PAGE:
With today’s announcement of its all-in-one touchscreen desktop Surface Studio, Microsoft is making a play for the creative community and edging its way into territory long dominated by companies such as Apple and Wacom.
Here is the announcement video:
Building on its portable Surface Pro line, which has proven to be a big hit with artists including animation artists, the Surface Studio looks to be custom-designed from the ground-up for the creative community.
With i5 and i7 Intel Core processors and NVIDIA GeForce graphic cards, the Surface Studio is ready for heavy-duty graphics work. It has a hinge that allows the user to easily tilt the screen from an upright angle down to a nearly-flat angle for drawing. Its centerpiece—a 28″ screen that Microsoft says is the “world’s thinnest LCD monitor ever built”—has a 10-point multi-touch and 4500×3000 resolution (higher than 4K), easily besting any offering from Wacom’s Cintiq line.
Microsoft is so confident that its device exceeds the Cintiq’s specs and performance that the company’s hardware chief, Panos Panay, told Fast Company, “I don’t want to say [the Cintiq] is gone because I’m a big fan of Wacom but, fundamentally what this product is doing is replacing that.” The key sticking point preventing artists from abandoning Wacom completely might be the Surface Pen, which, despite its 1,024 levels of pressure sensitivity, has been criticized by some illustrators for lacking the accuracy that can be achieved with Wacom stylus pens.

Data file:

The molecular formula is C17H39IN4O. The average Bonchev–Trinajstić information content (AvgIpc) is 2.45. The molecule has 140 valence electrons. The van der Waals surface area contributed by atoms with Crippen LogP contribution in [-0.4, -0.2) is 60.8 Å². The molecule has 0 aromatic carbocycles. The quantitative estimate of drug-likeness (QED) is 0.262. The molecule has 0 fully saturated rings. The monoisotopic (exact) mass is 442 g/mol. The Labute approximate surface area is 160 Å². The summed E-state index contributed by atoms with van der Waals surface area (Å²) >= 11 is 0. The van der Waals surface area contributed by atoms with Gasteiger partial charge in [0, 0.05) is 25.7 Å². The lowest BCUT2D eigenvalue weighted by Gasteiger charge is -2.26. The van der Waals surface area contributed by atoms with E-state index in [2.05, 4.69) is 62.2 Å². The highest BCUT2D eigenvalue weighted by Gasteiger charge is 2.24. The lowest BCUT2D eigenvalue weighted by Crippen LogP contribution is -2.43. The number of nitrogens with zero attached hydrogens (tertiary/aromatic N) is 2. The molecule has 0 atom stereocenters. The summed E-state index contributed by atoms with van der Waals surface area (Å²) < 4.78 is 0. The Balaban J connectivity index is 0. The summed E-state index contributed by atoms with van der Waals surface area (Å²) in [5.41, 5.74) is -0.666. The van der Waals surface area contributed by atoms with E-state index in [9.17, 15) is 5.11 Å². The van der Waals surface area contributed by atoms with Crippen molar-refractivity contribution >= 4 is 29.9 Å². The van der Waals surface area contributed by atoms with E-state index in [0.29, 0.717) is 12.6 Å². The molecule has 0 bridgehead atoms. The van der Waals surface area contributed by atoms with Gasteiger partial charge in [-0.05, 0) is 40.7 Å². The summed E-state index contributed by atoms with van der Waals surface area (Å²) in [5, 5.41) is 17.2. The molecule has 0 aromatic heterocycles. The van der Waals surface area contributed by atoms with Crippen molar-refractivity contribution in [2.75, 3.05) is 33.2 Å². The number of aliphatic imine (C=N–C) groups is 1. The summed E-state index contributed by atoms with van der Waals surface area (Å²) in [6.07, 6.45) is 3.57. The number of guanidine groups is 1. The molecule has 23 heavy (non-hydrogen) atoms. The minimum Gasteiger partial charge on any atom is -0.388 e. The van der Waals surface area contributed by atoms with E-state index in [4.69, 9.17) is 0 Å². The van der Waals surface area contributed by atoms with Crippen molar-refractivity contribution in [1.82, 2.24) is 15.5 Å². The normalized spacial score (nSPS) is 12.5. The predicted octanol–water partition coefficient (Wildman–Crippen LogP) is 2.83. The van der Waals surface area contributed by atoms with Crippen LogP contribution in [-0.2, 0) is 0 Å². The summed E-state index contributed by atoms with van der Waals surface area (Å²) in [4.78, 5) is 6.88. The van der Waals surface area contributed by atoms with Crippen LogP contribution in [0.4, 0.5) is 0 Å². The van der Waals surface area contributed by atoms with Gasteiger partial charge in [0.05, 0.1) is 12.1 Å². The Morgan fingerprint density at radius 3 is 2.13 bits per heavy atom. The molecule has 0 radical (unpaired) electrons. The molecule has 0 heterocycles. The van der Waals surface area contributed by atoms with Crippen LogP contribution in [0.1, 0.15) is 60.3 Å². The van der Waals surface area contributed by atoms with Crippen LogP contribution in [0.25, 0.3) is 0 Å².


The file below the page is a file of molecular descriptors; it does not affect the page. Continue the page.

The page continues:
As impressive as the Surface Studio looks, it’s most revolutionary aspect isn’t the computer itself, but rather the accompanying $100 puck-like peripheral Surface Dial, a physical scroll-wheel with haptic feedback that aims to change the way artists interact with technology by creating a more natural and physical experience. The Dial, which was a big hit with the tech community at its unveiling today, is most easily understood when seen in action:
The Surface Studio starts at $2,999, a relative bargain considering that a 27″ Wacom display (minus the computer) costs only slightly less. Microsoft will start shipping the Surface Studio in limited quantities this holiday season, followed by general availability in 2017. It can be pre-ordered on the Microsoft web site.
The early reaction within the animation community has been extremely positive, although it should be cautioned that the device isn’t out yet and artists still haven’t offered their thoughts based on actual usage of the computer:
Surface Studio is not an iMac killer. It's a Wacom killer.